City of Gangtok seen from Rumtek Monastery
City of Gangtok seen from Rumtek Monastery

Our walk in the forest was really peaceful, indeed. During our walk we came to the conclusion that this was out favorite monastery on this trip so far. There was so much to see, not just the monastery itself but also the surroundings. In the forest we even found the monastery’s football field, decorated with countless prayer flags, of course.

Johanna has fallen in love with this kind of little white dogs that we also met in Darjeeling
Johanna has fallen in love with this kind of little white dogs that we also met in Darjeeling
The forest was filled with prayer flags
The forest was filled with prayer flags
The monastery’s football field
The monastery’s football field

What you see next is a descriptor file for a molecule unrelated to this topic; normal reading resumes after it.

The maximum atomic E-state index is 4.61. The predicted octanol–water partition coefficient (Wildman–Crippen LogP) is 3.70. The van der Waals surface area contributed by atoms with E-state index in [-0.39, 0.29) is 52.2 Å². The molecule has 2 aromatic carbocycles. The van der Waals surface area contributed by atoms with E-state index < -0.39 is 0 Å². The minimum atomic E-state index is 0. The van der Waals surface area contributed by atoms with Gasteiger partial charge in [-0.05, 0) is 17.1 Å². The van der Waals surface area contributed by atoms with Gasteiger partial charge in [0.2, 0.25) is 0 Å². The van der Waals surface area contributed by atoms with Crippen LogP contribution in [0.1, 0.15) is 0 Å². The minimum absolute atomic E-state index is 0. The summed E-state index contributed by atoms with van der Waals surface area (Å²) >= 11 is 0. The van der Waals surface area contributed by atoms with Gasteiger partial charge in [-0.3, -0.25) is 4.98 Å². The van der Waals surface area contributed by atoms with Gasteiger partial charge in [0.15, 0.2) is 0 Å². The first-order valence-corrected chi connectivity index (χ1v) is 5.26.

Unfortunately, it wasn’t as easy to get back to Gangtok as it had been to get to the monastery. Despite some drunken hillbilly trying to help us out, we had to wait at least for an hour in the cold before we could find a car back to Gangtok.

The Orchid Sanctuary

Because Johanna was not feeling too good during our whole time in Gangtok, we didn’t do much sightseeing, apart from visiting the Rumtek Monastery. But one sunny day we decided to walk up to the Deorali Orchid Sanctuary. It’s a big hall with over 200 different orchid species. Even though December is not the blooming season, we could see some beautiful, colorful orchids.

Some of the over 200 orchids at the Deorali Orchid Sanctuary
Some of the over 200 orchids at the Deorali Orchid Sanctuary

Towards Namchi and the new year

Our next destination was going to be Namchi, some 80 kilometers from Gangtok. In the morning we headed again to the central taxi stand and entered a Sumo to Namchi. There we wanted to celebrate the New Year’s and also to visit a special place…

Sumo at Gangtok’s central taxi stand
Sumo at Gangtok’s central taxi stand

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Johanna & Seri

We are Johanna and Seri and this is our travel diary. At the moment we are on our way overland from Finland to India and beyond. Read more about us here.